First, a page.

Frank William Boreham 1871-1959

Frank William Boreham 1871-1959
A photo F W Boreham took of himself in 1911

Thursday, November 02, 2006

Boreham on Autobiographies

Write Your Story
While F W Boreham wrote about the fundamental distinctions between biography and autobiography (and reckoned that “all literature divides itself into these two classes”), he encouraged all people to write down their story because of the value of preserving and passing on the inspiration and lessons of one’s experience.[1] Challenging his readers to consider what they were bequeathing, Boreham expressed his verdict in stating, “Experience—the most priceless hoard that living creatures ever amass—is bequeathed as a heritage from generation to generation”.[2]

My Pilgrimage
In 1935, at the age of sixty-four, Boreham informed his readers, with a touch of humor, that he would be doing what he had suggested that others might do before they die. He said, “I am firmly resolved, on attaining centenarian honors, to give up writing essays, idylls, sketches, and all that kind of nonsense, and to devote my powers, before they begin to decay, to the compilation of my autobiography”.[3]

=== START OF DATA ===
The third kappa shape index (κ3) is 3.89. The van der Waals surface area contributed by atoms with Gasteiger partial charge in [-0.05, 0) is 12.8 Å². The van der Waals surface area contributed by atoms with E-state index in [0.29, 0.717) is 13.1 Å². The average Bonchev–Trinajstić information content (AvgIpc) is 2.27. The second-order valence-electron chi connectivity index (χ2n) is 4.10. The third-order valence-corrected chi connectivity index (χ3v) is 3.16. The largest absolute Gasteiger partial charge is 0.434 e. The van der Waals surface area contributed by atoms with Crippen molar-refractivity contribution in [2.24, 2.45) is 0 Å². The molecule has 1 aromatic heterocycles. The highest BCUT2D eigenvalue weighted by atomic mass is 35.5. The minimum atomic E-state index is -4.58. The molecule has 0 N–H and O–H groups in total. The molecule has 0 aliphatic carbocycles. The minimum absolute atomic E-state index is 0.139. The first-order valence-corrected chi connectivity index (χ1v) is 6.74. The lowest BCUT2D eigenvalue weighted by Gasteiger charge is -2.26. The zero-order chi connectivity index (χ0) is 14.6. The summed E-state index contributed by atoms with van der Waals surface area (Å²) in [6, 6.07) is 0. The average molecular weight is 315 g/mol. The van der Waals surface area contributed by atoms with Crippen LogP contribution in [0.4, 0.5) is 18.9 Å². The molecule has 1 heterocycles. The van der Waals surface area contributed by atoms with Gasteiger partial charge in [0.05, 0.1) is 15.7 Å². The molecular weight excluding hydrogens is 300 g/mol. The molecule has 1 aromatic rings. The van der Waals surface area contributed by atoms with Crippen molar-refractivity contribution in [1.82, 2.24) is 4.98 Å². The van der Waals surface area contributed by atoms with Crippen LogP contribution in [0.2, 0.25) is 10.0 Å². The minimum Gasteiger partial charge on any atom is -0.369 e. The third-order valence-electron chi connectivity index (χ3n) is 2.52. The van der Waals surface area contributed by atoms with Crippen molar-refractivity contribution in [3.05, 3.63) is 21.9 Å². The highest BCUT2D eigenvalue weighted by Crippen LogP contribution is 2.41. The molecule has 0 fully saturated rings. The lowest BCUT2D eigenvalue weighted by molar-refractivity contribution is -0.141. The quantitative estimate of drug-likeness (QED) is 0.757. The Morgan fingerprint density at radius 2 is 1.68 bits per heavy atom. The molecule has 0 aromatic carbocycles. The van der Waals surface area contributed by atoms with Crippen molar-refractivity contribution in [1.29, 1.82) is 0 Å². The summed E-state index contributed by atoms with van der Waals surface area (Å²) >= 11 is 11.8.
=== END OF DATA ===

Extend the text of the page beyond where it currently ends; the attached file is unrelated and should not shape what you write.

Within five years Boreham had written and published his autobiography, which he clarified, was not “born of an inflated conception of my own importance. On the contrary, it is born of a delicious consciousness of my own insignificance”.[4] In perhaps his strongest claim for ordinary people leaving their story for others, Boreham continued: “The lives of the Nobodies and the Nonentities offer a virgin field of novelty and freshness .… There is no drama like the drama of reality; no lure like the lure of life; no business half as intriguing as other people’s business. The man whose biography is not worth writing has never yet been born”.[5]

Geoff Pound

Image: 'write down your own story...'

[1] F W Boreham, Ships of pearl (London: The Epworth Press 1935), 38.
[2] Boreham, Mercury, 4 January 1936.
[3] Boreham, Ships of pearl, 34.
[4] F W Boreham, My pilgrimage (London: The Epworth Press, 1940) 7-8.
[5] Boreham, My pilgrimage, 7-8.